NJBIA has begun sounding the alarm on New Jersey’s finances.  When the state’s budget process kicks off in a month, the governor and lawmakers will need to confront what is in fact a fiscal crisis in New Jersey, but few officials are talking about it.

To hopefully get the debate going, NJBIA President and CEO Michele Siekerka laid out New Jersey’s fiscal problems in an op-ed that ran recently in the Asbury Park Press.

“New Jersey has the highest taxes and the worst business climate in the nation. We are in a fiscal crisis, with unfunded liabilities for public worker pensions and retiree health benefits escalating with no ceiling in sight,” she wrote.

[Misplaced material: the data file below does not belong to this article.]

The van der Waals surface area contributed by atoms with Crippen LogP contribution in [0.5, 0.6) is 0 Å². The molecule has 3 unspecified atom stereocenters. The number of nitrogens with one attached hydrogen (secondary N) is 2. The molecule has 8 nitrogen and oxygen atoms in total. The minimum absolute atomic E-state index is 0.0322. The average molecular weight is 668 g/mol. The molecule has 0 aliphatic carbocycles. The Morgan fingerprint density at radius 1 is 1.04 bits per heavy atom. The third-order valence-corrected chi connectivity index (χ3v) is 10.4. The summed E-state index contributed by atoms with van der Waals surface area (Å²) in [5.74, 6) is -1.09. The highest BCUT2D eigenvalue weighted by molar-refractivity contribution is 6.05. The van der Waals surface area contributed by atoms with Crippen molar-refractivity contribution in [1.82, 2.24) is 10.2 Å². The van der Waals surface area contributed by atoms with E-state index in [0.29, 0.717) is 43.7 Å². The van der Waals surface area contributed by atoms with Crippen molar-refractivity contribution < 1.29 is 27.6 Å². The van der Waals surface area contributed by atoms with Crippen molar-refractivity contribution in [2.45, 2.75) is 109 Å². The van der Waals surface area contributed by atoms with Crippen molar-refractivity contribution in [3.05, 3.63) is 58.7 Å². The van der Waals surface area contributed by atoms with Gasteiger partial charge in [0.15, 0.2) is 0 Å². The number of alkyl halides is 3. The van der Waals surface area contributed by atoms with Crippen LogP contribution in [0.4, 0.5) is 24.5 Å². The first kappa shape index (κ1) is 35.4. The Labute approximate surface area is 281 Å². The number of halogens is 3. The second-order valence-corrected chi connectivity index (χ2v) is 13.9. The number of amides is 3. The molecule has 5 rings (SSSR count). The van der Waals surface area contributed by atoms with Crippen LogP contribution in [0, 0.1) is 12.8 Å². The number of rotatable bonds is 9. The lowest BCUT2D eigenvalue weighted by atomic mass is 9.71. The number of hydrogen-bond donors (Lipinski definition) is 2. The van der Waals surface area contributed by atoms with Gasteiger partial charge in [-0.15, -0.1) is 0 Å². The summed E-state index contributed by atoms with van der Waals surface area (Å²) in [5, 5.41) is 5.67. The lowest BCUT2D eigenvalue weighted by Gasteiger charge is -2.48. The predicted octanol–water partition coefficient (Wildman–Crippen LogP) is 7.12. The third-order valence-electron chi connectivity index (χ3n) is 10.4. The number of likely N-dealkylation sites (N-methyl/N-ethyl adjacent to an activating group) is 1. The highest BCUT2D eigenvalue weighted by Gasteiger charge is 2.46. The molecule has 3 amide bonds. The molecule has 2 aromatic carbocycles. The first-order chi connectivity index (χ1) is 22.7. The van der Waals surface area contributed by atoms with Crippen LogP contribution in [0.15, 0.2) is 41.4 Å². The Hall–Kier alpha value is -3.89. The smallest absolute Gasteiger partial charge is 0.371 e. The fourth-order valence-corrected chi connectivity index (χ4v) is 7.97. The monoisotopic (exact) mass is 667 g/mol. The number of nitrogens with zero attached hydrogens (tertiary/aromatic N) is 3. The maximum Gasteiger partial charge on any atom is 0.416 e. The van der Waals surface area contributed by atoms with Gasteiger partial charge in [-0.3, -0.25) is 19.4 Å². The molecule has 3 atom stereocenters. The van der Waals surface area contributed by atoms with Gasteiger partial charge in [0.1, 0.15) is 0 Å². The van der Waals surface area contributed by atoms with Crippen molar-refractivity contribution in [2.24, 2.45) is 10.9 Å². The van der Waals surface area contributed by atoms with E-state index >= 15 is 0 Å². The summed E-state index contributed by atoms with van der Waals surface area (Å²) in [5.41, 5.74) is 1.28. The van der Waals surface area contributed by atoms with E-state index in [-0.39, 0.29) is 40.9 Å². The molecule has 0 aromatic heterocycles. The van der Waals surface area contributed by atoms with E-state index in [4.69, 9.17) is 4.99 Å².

“Unfortunately, concerned New Jersey residents did not hear how Gov. Murphy plans to approach these harsh realities during last week’s State of the State address.”

Specifically, she urged policymakers to consider that:

• According to the PEW Charitable Trusts, New Jersey revenues have fallen short for the past 15 years, amassing the worst deficit in the nation.

• New Jersey’s combined net pension liability and post-employment benefits obligation is currently $151.6 billion — four times the amount of the State’s annual budget.

• To remedy these obligations, every New Jerseyan would need to write the State a check for $17,018.22.

• If nothing is done to address it, the obligation will increase by $1 billion a year.

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